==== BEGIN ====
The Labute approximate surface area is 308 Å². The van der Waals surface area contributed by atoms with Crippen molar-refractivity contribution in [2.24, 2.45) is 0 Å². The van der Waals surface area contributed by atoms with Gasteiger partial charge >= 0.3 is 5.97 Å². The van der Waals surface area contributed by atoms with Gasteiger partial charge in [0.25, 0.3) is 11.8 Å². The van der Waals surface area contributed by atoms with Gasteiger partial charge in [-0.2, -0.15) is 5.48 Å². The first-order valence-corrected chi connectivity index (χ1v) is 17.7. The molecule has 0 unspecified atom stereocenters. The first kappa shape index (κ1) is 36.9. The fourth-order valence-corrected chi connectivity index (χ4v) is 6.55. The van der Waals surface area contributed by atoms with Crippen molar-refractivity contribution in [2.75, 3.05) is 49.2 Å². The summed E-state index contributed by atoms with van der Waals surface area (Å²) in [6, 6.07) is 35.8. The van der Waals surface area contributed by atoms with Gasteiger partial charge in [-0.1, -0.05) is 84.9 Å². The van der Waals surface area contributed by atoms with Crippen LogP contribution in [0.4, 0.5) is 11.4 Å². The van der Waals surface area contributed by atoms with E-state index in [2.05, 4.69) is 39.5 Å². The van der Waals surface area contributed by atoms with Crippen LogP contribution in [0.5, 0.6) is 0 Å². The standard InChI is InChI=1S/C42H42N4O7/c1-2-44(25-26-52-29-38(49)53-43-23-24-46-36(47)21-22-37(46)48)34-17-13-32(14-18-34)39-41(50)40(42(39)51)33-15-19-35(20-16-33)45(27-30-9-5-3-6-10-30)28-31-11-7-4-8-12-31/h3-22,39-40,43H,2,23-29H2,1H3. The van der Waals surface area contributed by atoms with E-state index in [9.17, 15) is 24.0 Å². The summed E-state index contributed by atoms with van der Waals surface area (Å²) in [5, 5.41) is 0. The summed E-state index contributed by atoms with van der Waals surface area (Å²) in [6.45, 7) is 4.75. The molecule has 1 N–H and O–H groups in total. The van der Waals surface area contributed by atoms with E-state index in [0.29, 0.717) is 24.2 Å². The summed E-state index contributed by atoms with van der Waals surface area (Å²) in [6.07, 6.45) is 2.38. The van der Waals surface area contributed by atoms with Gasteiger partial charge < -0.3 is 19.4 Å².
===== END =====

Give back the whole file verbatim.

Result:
The Labute approximate surface area is 308 Å². The van der Waals surface area contributed by atoms with Crippen molar-refractivity contribution in [2.24, 2.45) is 0 Å². The van der Waals surface area contributed by atoms with Gasteiger partial charge >= 0.3 is 5.97 Å². The van der Waals surface area contributed by atoms with Gasteiger partial charge in [0.25, 0.3) is 11.8 Å². The van der Waals surface area contributed by atoms with Gasteiger partial charge in [-0.2, -0.15) is 5.48 Å². The first-order valence-corrected chi connectivity index (χ1v) is 17.7. The molecule has 0 unspecified atom stereocenters. The first kappa shape index (κ1) is 36.9. The fourth-order valence-corrected chi connectivity index (χ4v) is 6.55. The van der Waals surface area contributed by atoms with Crippen molar-refractivity contribution in [2.75, 3.05) is 49.2 Å². The summed E-state index contributed by atoms with van der Waals surface area (Å²) in [6, 6.07) is 35.8. The van der Waals surface area contributed by atoms with Gasteiger partial charge in [-0.1, -0.05) is 84.9 Å². The van der Waals surface area contributed by atoms with Crippen LogP contribution in [0.4, 0.5) is 11.4 Å². The van der Waals surface area contributed by atoms with E-state index in [2.05, 4.69) is 39.5 Å². The van der Waals surface area contributed by atoms with Crippen LogP contribution in [0.5, 0.6) is 0 Å². The standard InChI is InChI=1S/C42H42N4O7/c1-2-44(25-26-52-29-38(49)53-43-23-24-46-36(47)21-22-37(46)48)34-17-13-32(14-18-34)39-41(50)40(42(39)51)33-15-19-35(20-16-33)45(27-30-9-5-3-6-10-30)28-31-11-7-4-8-12-31/h3-22,39-40,43H,2,23-29H2,1H3. The van der Waals surface area contributed by atoms with E-state index in [9.17, 15) is 24.0 Å². The summed E-state index contributed by atoms with van der Waals surface area (Å²) in [5, 5.41) is 0. The summed E-state index contributed by atoms with van der Waals surface area (Å²) in [6.45, 7) is 4.75. The molecule has 1 N–H and O–H groups in total. The van der Waals surface area contributed by atoms with E-state index in [0.29, 0.717) is 24.2 Å². The summed E-state index contributed by atoms with van der Waals surface area (Å²) in [6.07, 6.45) is 2.38. The van der Waals surface area contributed by atoms with Gasteiger partial charge < -0.3 is 19.4 Å².